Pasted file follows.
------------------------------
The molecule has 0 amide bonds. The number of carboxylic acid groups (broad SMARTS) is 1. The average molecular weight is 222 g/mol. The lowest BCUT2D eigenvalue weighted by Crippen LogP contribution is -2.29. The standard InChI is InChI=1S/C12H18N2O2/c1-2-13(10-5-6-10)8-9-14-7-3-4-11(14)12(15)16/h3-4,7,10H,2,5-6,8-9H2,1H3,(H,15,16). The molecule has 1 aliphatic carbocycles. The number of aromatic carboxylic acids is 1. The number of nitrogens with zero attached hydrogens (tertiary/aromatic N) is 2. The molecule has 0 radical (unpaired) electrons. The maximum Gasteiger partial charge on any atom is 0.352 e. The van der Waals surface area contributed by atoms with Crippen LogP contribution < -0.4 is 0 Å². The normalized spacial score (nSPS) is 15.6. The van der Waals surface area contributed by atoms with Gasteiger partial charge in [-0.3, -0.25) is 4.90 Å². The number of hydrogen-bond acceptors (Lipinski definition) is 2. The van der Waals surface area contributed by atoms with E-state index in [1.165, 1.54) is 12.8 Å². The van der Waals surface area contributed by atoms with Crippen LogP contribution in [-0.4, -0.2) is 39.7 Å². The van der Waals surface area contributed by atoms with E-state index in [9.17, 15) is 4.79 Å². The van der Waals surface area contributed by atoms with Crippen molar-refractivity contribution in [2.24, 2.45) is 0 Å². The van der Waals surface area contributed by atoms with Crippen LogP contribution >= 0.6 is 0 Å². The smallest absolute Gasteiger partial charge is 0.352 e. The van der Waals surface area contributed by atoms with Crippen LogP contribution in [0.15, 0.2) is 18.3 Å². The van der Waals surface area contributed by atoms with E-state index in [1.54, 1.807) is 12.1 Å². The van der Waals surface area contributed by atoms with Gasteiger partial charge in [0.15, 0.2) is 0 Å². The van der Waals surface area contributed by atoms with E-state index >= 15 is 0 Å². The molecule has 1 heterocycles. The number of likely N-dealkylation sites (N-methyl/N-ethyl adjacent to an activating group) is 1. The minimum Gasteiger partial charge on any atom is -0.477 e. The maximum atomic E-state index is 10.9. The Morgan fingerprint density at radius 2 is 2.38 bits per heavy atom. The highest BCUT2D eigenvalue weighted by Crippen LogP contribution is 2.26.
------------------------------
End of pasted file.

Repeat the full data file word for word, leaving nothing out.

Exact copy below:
The molecule has 0 amide bonds. The number of carboxylic acid groups (broad SMARTS) is 1. The average molecular weight is 222 g/mol. The lowest BCUT2D eigenvalue weighted by Crippen LogP contribution is -2.29. The standard InChI is InChI=1S/C12H18N2O2/c1-2-13(10-5-6-10)8-9-14-7-3-4-11(14)12(15)16/h3-4,7,10H,2,5-6,8-9H2,1H3,(H,15,16). The molecule has 1 aliphatic carbocycles. The number of aromatic carboxylic acids is 1. The number of nitrogens with zero attached hydrogens (tertiary/aromatic N) is 2. The molecule has 0 radical (unpaired) electrons. The maximum Gasteiger partial charge on any atom is 0.352 e. The van der Waals surface area contributed by atoms with Crippen LogP contribution < -0.4 is 0 Å². The normalized spacial score (nSPS) is 15.6. The van der Waals surface area contributed by atoms with Gasteiger partial charge in [-0.3, -0.25) is 4.90 Å². The number of hydrogen-bond acceptors (Lipinski definition) is 2. The van der Waals surface area contributed by atoms with E-state index in [1.165, 1.54) is 12.8 Å². The van der Waals surface area contributed by atoms with Crippen LogP contribution in [-0.4, -0.2) is 39.7 Å². The van der Waals surface area contributed by atoms with E-state index in [9.17, 15) is 4.79 Å². The van der Waals surface area contributed by atoms with Crippen molar-refractivity contribution in [2.24, 2.45) is 0 Å². The van der Waals surface area contributed by atoms with Crippen LogP contribution >= 0.6 is 0 Å². The smallest absolute Gasteiger partial charge is 0.352 e. The van der Waals surface area contributed by atoms with Crippen LogP contribution in [0.15, 0.2) is 18.3 Å². The van der Waals surface area contributed by atoms with E-state index in [1.54, 1.807) is 12.1 Å². The van der Waals surface area contributed by atoms with Gasteiger partial charge in [0.15, 0.2) is 0 Å². The van der Waals surface area contributed by atoms with E-state index >= 15 is 0 Å². The molecule has 1 heterocycles. The number of likely N-dealkylation sites (N-methyl/N-ethyl adjacent to an activating group) is 1. The minimum Gasteiger partial charge on any atom is -0.477 e. The maximum atomic E-state index is 10.9. The Morgan fingerprint density at radius 2 is 2.38 bits per heavy atom. The highest BCUT2D eigenvalue weighted by Crippen LogP contribution is 2.26.